Op-Ed

The power struggle between US Army, National Guard

A fight between the active-duty Army and the National Guard has been simmering for a year now, ostensibly over whether the full-timers should be able to commandeer a fleet of attack helicopters from the Guard now that the U.S. ground war is over in Iraq and nearing an end in Afghanistan. The N.C. National Guard currently has a battalion of Apaches, as these helicopters are known, and the Army would switch them out for Blackhawk utility aircraft if Congress lets its plan go forward.

Helicopters are largely just symbols in this fight, though. Much dearer concerns about identity, influence and budgetary investment are at stake. The National Guard isn’t going to back down from its strong position as part of the country’s front line, but it will succeed only if it’s willing to absorb a few setbacks along the way.

Maj. Gen. Michael McGuire, commander of Arizona’s National Guard, escalated things with an article he published in September. “Many of America’s Founding Fathers … believed the greatest threat to liberty was a large standing army,” McGuire wrote. In McGuire’s telling, the founders permitted state militias, now called the National Guard, to check the Army’s power because “it helped limit the blunders of a large centralized government by dispersing power to citizens through their state governments.”

McGuire thinks budget investment should tilt toward the Guard because the active-duty Army will be retrenching during peacetime . Not only would the Guard keep its attack helicopters, it would take on much of the active-duty Army’s equipment, personnel, missions and budget.

But McGuire is going to find it especially hard to connect with this argument. Americans won’t go along with claims that imply that our Army is “the greatest threat to liberty.” The National Guard is better off taking a more persuasive approach even though it means accepting some tough tradeoffs.

Take it from Grier Martin. Most know Martin as a local representative in the General Assembly, but he also has the distinction of sitting on a board that advises the Secretary of Defense about National Guard and Reserve policy issues. This body is one of the Guard’s best friends within the Pentagon. Despite that deep support, Martin firmly rejects McGuire’s approach.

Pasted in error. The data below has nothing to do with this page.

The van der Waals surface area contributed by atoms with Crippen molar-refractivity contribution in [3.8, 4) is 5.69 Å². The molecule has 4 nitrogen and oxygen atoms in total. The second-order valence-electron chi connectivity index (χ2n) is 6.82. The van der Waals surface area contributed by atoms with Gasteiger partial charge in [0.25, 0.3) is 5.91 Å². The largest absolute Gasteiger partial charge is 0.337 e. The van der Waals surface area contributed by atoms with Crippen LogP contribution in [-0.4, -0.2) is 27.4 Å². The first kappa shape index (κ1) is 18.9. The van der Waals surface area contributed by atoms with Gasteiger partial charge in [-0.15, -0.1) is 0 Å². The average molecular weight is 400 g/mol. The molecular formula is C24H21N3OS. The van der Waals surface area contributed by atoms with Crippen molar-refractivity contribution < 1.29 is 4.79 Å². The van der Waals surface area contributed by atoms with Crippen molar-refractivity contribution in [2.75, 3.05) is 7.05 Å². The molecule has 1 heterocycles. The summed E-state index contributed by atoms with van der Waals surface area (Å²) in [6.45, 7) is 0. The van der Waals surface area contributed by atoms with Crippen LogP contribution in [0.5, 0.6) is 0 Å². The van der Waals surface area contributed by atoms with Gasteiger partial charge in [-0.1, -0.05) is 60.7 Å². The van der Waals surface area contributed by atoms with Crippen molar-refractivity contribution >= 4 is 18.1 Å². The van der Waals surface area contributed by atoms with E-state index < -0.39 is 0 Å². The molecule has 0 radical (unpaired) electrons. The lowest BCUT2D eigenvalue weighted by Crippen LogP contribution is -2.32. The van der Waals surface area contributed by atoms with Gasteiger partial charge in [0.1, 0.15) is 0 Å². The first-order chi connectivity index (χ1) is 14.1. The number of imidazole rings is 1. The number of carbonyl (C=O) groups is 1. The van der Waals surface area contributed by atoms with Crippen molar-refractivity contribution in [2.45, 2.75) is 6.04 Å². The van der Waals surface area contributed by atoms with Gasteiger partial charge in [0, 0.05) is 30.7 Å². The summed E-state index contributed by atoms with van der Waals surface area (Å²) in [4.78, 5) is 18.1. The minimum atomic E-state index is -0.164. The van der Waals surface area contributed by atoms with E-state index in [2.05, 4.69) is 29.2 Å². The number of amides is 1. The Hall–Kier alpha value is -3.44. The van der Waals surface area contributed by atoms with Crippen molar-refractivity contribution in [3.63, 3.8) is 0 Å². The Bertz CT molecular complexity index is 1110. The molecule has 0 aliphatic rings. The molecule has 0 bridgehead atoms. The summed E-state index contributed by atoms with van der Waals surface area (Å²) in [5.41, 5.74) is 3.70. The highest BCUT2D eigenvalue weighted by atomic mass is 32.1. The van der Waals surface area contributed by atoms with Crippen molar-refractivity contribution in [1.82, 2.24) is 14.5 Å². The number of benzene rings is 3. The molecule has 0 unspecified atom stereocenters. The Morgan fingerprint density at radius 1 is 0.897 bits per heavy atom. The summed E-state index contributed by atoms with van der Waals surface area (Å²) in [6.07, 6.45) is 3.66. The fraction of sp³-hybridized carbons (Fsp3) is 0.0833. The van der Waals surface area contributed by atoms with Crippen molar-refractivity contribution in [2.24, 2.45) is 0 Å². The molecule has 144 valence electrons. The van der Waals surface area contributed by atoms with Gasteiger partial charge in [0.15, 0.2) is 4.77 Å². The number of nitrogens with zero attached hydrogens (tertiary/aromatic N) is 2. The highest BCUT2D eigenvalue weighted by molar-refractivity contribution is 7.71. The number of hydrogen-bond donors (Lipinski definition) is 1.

“We don’t need to dilute the argument with ideas that aren’t based in reality,” Martin told me. “Clearly, it’s more financially prudent to keep a strong combat capability in the Reserve Component. That’s the right argument.”


Indeed. The National Guard should emphasize that it’s most affordable within the circumstances our country is likely to use the military. McGuire’s counterparts from California and Utah have staked this position out well. They contend that “relying on part-time Guard troops instead of a large standing army that exceeds our needs could save billions.”

Note that this is a two-part idea that accounts for cost within the context of our needs.

Grier Martin and his colleagues have backed up the Guard with data on this point. The Reserve Forces Policy Board determined in a study published in February that “the Reserve Components (which include the National Guard) provide an extremely high level of military capability for a comparatively small portion of the DoD budget.” The board drew this conclusion after its own research found that National Guard and Reserve forces cost the Pentagon about $66,000 per person each year relative to a $222,000 tab for each active-duty service member.

Congress and the White House can take advantage of this efficiency, though, only by scaling back our ground forces’ operations. The Guard’s efficiency will disappear if we use it as extensively as the active-duty Army. Indeed, its cost advantage is inherently tied to a strategy that uses ground forces only to defend our vital interests rather than in a policing function around the world.

U.S. strategy is heading in this direction. The Pentagon decided that our ground forces should not be sized to fight “large-scale, prolonged stability operations” like we did in Iraq and Afghanistan. Americans today staunchly oppose putting boots on the ground in Syria, Iraq or Ukraine. And our budget is on a path that continues to trim the active-duty Army’s size.

Our National Guard truly is the most affordable force within the circumstances our country is likely to use the military, but that opportunity easily can be lost if the Guard presses too hard.

Matthew Leatherman of Raleigh is a freelance contributor on state-level military affairs.

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